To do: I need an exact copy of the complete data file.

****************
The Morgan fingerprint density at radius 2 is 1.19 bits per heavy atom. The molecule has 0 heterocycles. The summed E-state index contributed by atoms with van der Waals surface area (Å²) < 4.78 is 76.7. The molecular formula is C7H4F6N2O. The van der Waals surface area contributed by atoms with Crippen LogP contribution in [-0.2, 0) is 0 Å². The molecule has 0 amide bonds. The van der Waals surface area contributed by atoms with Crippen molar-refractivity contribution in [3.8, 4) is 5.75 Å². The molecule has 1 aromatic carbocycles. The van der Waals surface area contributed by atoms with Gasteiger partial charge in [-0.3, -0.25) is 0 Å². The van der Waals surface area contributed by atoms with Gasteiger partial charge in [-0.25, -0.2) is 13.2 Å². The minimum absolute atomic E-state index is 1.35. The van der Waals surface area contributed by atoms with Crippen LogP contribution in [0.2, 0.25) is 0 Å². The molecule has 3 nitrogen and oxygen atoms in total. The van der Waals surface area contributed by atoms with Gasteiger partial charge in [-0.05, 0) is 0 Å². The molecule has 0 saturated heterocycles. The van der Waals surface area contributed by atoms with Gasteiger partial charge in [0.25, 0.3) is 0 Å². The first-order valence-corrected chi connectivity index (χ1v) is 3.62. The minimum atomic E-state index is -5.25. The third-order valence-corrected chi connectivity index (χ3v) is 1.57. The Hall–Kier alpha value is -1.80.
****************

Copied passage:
The Morgan fingerprint density at radius 2 is 1.19 bits per heavy atom. The molecule has 0 heterocycles. The summed E-state index contributed by atoms with van der Waals surface area (Å²) < 4.78 is 76.7. The molecular formula is C7H4F6N2O. The van der Waals surface area contributed by atoms with Crippen LogP contribution in [-0.2, 0) is 0 Å². The molecule has 0 amide bonds. The van der Waals surface area contributed by atoms with Crippen molar-refractivity contribution in [3.8, 4) is 5.75 Å². The molecule has 1 aromatic carbocycles. The van der Waals surface area contributed by atoms with Gasteiger partial charge in [-0.3, -0.25) is 0 Å². The van der Waals surface area contributed by atoms with Gasteiger partial charge in [-0.25, -0.2) is 13.2 Å². The minimum absolute atomic E-state index is 1.35. The van der Waals surface area contributed by atoms with Crippen LogP contribution in [0.2, 0.25) is 0 Å². The molecule has 3 nitrogen and oxygen atoms in total. The van der Waals surface area contributed by atoms with Gasteiger partial charge in [-0.05, 0) is 0 Å². The molecule has 0 saturated heterocycles. The van der Waals surface area contributed by atoms with Gasteiger partial charge in [0.25, 0.3) is 0 Å². The first-order valence-corrected chi connectivity index (χ1v) is 3.62. The minimum atomic E-state index is -5.25. The third-order valence-corrected chi connectivity index (χ3v) is 1.57. The Hall–Kier alpha value is -1.80.